Prose: Great for Novels, Lousy for Solution Design

While we often find ourselves advocating for design documentation, we typically are referring to “some” design documentation vs. “more” design documentation.  When it comes to design documentation, more is actually not better.  We have encountered customers, and even other consulting firms, that deliver design documentation by the inch – measuring design quality horizontally across the binding.  We recommend not doing this!

We strive for appropriately sized designs, with the right amount of structured information to clearly describe a design.  Most typically it is use of prose that expands the design documentation – page after page of unstructured text.  This prose does not make the design more clear, but has the opposite effect:

  1. Turns the significant elements of the design to needles in a prose haystack.
  2. Intimidates your audience by expanding the size of the document they must consume to understand the design.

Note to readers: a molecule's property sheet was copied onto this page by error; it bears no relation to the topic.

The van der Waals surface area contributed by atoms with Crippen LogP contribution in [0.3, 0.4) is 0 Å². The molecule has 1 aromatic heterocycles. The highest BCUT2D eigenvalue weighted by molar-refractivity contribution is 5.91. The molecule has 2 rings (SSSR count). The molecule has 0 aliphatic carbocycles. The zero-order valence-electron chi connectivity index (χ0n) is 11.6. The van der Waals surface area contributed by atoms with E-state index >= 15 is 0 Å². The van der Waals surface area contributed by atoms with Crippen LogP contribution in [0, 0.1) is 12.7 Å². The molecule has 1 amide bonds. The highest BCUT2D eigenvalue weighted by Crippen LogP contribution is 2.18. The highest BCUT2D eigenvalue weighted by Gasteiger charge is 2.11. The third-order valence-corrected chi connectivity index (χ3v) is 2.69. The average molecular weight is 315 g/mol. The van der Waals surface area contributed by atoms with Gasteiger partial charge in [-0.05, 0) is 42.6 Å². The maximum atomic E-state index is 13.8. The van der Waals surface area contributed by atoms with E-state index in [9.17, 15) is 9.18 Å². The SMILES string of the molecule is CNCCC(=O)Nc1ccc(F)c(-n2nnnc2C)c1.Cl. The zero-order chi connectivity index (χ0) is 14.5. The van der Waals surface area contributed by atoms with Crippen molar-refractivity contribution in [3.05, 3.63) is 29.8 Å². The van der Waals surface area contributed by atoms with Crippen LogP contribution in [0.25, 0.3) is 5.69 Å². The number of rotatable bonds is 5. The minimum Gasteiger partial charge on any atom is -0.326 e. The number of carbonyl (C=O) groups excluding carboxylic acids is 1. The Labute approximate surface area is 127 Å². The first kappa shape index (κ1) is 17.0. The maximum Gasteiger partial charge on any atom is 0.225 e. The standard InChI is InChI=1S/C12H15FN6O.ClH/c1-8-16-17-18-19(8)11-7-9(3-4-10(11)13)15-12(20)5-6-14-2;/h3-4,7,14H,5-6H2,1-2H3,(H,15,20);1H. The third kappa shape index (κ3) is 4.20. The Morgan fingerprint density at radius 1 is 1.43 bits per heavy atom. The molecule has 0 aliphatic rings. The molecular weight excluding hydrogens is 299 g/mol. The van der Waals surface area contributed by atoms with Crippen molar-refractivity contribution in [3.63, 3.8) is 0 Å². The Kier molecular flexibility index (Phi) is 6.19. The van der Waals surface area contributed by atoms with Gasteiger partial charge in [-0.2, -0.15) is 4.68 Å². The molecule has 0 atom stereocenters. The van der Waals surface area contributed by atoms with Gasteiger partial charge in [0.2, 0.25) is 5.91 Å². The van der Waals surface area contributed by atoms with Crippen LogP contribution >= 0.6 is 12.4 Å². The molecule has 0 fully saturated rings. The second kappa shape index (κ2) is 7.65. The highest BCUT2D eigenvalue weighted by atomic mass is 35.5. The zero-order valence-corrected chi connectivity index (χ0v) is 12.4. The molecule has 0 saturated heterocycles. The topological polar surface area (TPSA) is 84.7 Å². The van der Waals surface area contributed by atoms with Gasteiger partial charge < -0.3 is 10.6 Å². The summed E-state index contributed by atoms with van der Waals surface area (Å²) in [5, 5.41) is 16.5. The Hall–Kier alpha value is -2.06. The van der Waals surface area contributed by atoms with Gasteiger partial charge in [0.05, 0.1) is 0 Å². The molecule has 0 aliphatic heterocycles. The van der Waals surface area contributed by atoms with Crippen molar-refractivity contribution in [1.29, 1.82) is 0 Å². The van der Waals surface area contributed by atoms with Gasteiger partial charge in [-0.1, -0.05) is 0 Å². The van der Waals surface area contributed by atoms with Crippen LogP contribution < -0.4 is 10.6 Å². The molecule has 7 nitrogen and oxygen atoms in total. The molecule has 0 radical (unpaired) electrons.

3. Relies on the wordsmithing skills of each individual author, therefore reducing the likelihood of success and consistency of design documents across the organization.
  4. Increases interpretation variability.  This may create an interesting dialogue in a literature class, but is not useful for technical designs.

We have found that the most effective way to right-size a design documentation is to ban prose, or at least employ it on an exception-only basis, and stick to structured constructs, like…

Diagrams!  This is, not surprisingly, our preferred method to articulate a design.  Check out some of our diagram articles for more on this topic.

When augmenting any diagrams with textual information, we always employ a structured format, with strong attention paid to using concise information in the structure. Our content hierarchy after diagrams is:

  1. Tables
  2. Lists
  3. Tightly structured narrative, using short concise paragraphs with liberal use of headings and sub-headings
  4. Unstructured narrative (very sparingly!)

Modifying the design templates for your organization to rely less on prose is an easy way to inject clarity and consistency into designs.  It makes design documents easier to produce, easier to read, and saves trees!  Contact us if you have any questions or would like some assistance streamlining your architecture practice.

Dan Hughes was a principal consultant and partner at Systems Flow, Inc., where he leads the technology services practice.

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